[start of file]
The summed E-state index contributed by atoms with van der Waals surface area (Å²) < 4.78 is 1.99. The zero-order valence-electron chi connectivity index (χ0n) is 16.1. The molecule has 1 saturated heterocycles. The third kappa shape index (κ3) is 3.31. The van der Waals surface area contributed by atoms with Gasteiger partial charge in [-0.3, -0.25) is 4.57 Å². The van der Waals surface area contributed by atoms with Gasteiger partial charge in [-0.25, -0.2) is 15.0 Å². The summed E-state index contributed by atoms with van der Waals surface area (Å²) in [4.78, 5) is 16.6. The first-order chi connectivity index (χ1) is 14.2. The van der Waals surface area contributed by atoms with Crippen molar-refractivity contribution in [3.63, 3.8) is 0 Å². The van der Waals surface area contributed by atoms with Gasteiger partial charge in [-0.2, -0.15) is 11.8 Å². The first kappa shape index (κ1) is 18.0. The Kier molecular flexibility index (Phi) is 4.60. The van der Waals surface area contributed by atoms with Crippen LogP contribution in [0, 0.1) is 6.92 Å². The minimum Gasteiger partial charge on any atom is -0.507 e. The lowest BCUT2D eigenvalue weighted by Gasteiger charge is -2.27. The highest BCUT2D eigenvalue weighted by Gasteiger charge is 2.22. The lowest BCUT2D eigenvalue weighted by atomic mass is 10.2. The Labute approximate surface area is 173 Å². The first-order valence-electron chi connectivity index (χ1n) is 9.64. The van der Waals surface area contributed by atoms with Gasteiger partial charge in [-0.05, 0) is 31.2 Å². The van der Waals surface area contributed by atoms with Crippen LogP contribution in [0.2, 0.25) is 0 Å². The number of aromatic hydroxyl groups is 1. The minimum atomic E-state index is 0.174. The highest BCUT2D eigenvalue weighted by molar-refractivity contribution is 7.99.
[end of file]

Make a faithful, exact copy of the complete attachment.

The summed E-state index contributed by atoms with van der Waals surface area (Å²) < 4.78 is 1.99. The zero-order valence-electron chi connectivity index (χ0n) is 16.1. The molecule has 1 saturated heterocycles. The third kappa shape index (κ3) is 3.31. The van der Waals surface area contributed by atoms with Gasteiger partial charge in [-0.3, -0.25) is 4.57 Å². The van der Waals surface area contributed by atoms with Gasteiger partial charge in [-0.25, -0.2) is 15.0 Å². The summed E-state index contributed by atoms with van der Waals surface area (Å²) in [4.78, 5) is 16.6. The first-order chi connectivity index (χ1) is 14.2. The van der Waals surface area contributed by atoms with Crippen molar-refractivity contribution in [3.63, 3.8) is 0 Å². The van der Waals surface area contributed by atoms with Gasteiger partial charge in [-0.2, -0.15) is 11.8 Å². The first kappa shape index (κ1) is 18.0. The Kier molecular flexibility index (Phi) is 4.60. The van der Waals surface area contributed by atoms with Crippen LogP contribution in [0, 0.1) is 6.92 Å². The minimum Gasteiger partial charge on any atom is -0.507 e. The lowest BCUT2D eigenvalue weighted by Gasteiger charge is -2.27. The highest BCUT2D eigenvalue weighted by Gasteiger charge is 2.22. The lowest BCUT2D eigenvalue weighted by atomic mass is 10.2. The Labute approximate surface area is 173 Å². The first-order valence-electron chi connectivity index (χ1n) is 9.64. The van der Waals surface area contributed by atoms with Gasteiger partial charge in [-0.05, 0) is 31.2 Å². The van der Waals surface area contributed by atoms with Crippen LogP contribution in [0.2, 0.25) is 0 Å². The number of aromatic hydroxyl groups is 1. The minimum atomic E-state index is 0.174. The highest BCUT2D eigenvalue weighted by molar-refractivity contribution is 7.99.